Sunday, September 27, 2009

Michael Pollan's visit to UW Madison

Thursday evening started off with a delicious sustainable dinner at Pop’s, the southeast dining hall. The food was all locally grown and cooked in honor of the Michael Pollan lecture later in the evening. I wish we could have more dining hall meals like that.
Next on the agenda was the Michael Pollan lecture. You can tell he’s going to be a big deal when you have three different people get up to introduce him. At the beginning of his lecture, you could tell he was a little nervous because he kept drinking the provided water next to the podium. As the lecture progressed however, he definitely was feeling more comfortable speaking to some seven thousand people filling over half of the Kohl Center. During his speech, he predicted the statement, “Omega 6 fatty acid would be the next nutrient attacked by scientists.” He believes “that the nutrition scientists will think that omega 6 fatty acid will try to push out the blessed omega 3 fatty acid molecules out of vital body cells.”
At one point during his presentation, he asked the audience members to list off some key nutrients that scientist are promoting at this time. One audience member’s response was “olive oil.” Pollan responded jokingly “that olive oil isn’t a nutrient.” Pollan did agree however, that nutritional scientists are promoting the use of olive oil over vegetable oil. Another point in the evening was when he brought out the food he purchased earlier in the evening to talk about. He talked about how the fewer ingredients it has the more organic the food is. Pollan also discussed how packaging plays a huge role in selling food. He explained that manufacturers can manipulate the labels to say anything they want it to say. For instance, he held up an ice cream and the label said now made with only five ingredients. He then stated that even before people found out about the fewer ingredients the healthier it is for you, the ice cream still only contained five ingredients in it. He made some very thought provoking points throughout the evening. Another one of these points is when he brought up the farmers. The farmers who do the most labor intensive work in creating the food is the people who get paid the least. The people who create the packaging receive more profits on the food by an outstanding percentage in the billions than the farmers receive. The farmers in the audience were so appreciative of him bringing up this topic, that at this point during his speech all the farmers wearing the green t-shirts responded with tremendous clapping and whistling. The points he brought up were not only expanded thoughts on his book, but also new insights as well. The speech was very informative, but also fun and intriguing to listen to at the same time.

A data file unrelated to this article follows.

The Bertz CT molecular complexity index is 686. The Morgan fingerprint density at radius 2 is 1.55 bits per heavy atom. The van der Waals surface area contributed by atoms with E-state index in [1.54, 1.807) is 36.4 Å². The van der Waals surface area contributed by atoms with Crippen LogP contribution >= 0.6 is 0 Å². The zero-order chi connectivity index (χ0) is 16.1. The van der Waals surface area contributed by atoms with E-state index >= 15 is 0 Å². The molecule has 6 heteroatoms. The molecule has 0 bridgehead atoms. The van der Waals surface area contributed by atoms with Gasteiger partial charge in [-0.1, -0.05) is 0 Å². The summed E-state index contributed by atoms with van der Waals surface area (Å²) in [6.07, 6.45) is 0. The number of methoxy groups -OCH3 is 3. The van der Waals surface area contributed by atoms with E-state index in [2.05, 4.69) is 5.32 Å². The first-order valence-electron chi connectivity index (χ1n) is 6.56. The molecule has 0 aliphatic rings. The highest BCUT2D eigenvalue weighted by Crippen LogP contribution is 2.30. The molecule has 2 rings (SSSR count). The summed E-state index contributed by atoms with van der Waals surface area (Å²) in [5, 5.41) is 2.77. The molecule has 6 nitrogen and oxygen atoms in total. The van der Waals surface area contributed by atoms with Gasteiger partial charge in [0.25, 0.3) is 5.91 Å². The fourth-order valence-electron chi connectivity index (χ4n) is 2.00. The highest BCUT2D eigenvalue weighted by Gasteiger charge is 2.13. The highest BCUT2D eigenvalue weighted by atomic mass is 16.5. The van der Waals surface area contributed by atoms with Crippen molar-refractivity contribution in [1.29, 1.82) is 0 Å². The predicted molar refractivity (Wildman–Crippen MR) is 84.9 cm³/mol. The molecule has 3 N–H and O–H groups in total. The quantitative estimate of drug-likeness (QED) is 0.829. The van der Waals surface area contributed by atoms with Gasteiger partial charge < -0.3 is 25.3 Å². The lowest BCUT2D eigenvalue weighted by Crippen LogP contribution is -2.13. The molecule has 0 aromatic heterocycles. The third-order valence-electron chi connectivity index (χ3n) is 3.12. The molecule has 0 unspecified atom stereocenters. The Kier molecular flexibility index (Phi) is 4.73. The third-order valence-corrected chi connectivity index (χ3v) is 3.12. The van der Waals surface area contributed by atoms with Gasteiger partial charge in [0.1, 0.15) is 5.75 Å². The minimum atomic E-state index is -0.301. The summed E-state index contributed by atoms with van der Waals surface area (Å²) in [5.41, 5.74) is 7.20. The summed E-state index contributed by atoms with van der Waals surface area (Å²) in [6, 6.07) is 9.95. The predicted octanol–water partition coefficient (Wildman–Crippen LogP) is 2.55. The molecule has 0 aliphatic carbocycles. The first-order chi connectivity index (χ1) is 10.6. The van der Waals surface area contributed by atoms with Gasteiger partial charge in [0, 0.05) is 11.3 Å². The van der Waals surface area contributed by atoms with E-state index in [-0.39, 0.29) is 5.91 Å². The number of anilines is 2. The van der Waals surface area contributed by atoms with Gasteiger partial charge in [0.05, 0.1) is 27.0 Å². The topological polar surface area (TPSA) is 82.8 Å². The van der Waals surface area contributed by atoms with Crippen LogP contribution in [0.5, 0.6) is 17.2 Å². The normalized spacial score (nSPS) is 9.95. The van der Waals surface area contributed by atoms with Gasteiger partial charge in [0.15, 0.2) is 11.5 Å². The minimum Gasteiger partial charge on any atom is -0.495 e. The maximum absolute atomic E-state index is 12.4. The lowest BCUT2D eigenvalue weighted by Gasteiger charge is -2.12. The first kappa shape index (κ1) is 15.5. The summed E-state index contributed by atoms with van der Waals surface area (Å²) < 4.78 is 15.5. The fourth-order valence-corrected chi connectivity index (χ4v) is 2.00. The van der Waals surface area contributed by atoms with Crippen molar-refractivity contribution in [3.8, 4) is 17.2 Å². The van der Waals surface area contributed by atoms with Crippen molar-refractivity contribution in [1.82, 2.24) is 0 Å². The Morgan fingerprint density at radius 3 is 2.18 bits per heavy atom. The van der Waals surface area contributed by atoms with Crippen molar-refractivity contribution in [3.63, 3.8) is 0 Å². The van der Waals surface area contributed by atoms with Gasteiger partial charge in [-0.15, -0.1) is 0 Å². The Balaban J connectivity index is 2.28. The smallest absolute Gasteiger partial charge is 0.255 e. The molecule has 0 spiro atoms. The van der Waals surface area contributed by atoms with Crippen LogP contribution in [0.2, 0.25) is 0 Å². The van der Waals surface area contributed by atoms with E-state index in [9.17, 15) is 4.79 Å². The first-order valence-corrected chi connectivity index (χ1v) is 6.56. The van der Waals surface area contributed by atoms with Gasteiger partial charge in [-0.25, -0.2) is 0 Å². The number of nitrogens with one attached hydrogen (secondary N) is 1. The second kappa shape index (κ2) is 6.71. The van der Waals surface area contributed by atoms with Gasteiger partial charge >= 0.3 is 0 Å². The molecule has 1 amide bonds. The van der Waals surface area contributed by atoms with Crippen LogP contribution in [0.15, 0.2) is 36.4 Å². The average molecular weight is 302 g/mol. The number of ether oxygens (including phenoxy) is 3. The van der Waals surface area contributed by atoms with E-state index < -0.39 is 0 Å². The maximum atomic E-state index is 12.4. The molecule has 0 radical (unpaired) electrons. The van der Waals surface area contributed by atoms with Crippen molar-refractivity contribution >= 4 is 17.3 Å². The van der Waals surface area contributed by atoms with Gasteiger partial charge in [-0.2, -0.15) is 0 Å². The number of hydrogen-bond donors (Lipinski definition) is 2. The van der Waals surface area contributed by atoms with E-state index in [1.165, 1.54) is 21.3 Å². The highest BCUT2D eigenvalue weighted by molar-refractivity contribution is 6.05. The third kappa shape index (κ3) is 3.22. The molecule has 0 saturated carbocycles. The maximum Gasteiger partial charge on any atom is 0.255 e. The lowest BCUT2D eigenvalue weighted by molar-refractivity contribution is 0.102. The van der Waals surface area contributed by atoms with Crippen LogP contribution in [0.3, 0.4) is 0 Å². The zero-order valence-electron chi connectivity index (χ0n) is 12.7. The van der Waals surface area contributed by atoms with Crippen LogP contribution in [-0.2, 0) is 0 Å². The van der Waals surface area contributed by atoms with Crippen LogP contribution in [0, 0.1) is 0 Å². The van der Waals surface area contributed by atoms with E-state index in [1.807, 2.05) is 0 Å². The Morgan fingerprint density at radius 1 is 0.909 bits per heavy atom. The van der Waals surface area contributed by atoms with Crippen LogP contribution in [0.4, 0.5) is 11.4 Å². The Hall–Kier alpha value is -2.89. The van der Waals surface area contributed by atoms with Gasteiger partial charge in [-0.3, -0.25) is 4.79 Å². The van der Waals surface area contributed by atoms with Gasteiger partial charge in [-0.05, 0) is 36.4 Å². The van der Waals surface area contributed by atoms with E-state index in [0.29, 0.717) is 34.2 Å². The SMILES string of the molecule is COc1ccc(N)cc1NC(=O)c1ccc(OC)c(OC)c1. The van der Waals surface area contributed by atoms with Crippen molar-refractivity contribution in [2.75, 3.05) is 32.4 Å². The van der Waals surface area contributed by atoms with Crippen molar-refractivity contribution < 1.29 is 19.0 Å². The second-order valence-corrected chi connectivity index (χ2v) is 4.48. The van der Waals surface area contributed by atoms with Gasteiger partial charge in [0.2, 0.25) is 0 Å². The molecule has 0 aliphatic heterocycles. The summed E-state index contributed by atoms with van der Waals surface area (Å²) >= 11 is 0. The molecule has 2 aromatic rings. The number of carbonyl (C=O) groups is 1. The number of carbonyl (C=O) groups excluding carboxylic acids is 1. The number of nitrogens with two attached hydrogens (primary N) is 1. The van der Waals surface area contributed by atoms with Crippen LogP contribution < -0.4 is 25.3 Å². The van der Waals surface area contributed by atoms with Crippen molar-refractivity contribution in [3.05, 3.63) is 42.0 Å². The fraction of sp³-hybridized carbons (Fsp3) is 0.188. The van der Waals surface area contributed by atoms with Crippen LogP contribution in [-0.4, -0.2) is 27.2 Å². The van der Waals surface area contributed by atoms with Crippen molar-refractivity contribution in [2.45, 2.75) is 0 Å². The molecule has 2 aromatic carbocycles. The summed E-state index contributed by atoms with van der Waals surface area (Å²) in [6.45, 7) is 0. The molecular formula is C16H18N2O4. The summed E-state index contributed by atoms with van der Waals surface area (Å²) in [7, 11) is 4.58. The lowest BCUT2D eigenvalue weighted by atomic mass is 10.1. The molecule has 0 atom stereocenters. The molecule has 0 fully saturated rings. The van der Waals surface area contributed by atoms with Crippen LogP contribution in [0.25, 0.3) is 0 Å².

The audience response to Michael Pollan was overwhelmingly positive. He received two standing ovations. One was right after his speech and the other was after the brief question and answer portion of the evening. Overall, I would say the night was a complete success.

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